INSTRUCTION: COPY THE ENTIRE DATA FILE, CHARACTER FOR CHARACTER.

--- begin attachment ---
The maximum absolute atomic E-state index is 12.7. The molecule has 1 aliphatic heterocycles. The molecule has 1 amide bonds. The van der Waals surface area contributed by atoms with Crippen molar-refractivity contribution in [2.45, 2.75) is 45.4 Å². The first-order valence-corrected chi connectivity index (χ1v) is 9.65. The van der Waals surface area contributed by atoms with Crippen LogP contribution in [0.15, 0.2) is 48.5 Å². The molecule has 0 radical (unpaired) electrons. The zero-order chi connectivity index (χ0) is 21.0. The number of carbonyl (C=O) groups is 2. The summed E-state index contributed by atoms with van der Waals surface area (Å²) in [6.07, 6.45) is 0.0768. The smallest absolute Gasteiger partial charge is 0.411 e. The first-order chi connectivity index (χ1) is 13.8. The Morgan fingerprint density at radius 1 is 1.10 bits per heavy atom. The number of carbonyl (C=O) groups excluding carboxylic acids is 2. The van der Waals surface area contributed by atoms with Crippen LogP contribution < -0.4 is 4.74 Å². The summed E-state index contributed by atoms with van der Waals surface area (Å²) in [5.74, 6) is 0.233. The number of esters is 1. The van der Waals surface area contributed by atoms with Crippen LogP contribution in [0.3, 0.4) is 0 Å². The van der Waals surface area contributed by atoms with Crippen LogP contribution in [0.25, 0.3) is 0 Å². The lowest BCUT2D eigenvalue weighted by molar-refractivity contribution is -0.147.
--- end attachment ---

The maximum absolute atomic E-state index is 12.7. The molecule has 1 aliphatic heterocycles. The molecule has 1 amide bonds. The van der Waals surface area contributed by atoms with Crippen molar-refractivity contribution in [2.45, 2.75) is 45.4 Å². The first-order valence-corrected chi connectivity index (χ1v) is 9.65. The van der Waals surface area contributed by atoms with Crippen LogP contribution in [0.15, 0.2) is 48.5 Å². The molecule has 0 radical (unpaired) electrons. The zero-order chi connectivity index (χ0) is 21.0. The number of carbonyl (C=O) groups is 2. The summed E-state index contributed by atoms with van der Waals surface area (Å²) in [6.07, 6.45) is 0.0768. The smallest absolute Gasteiger partial charge is 0.411 e. The first-order chi connectivity index (χ1) is 13.8. The Morgan fingerprint density at radius 1 is 1.10 bits per heavy atom. The number of carbonyl (C=O) groups excluding carboxylic acids is 2. The van der Waals surface area contributed by atoms with Crippen LogP contribution < -0.4 is 4.74 Å². The summed E-state index contributed by atoms with van der Waals surface area (Å²) in [5.74, 6) is 0.233. The number of esters is 1. The van der Waals surface area contributed by atoms with Crippen LogP contribution in [0.3, 0.4) is 0 Å². The van der Waals surface area contributed by atoms with Crippen LogP contribution in [0.25, 0.3) is 0 Å². The lowest BCUT2D eigenvalue weighted by molar-refractivity contribution is -0.147.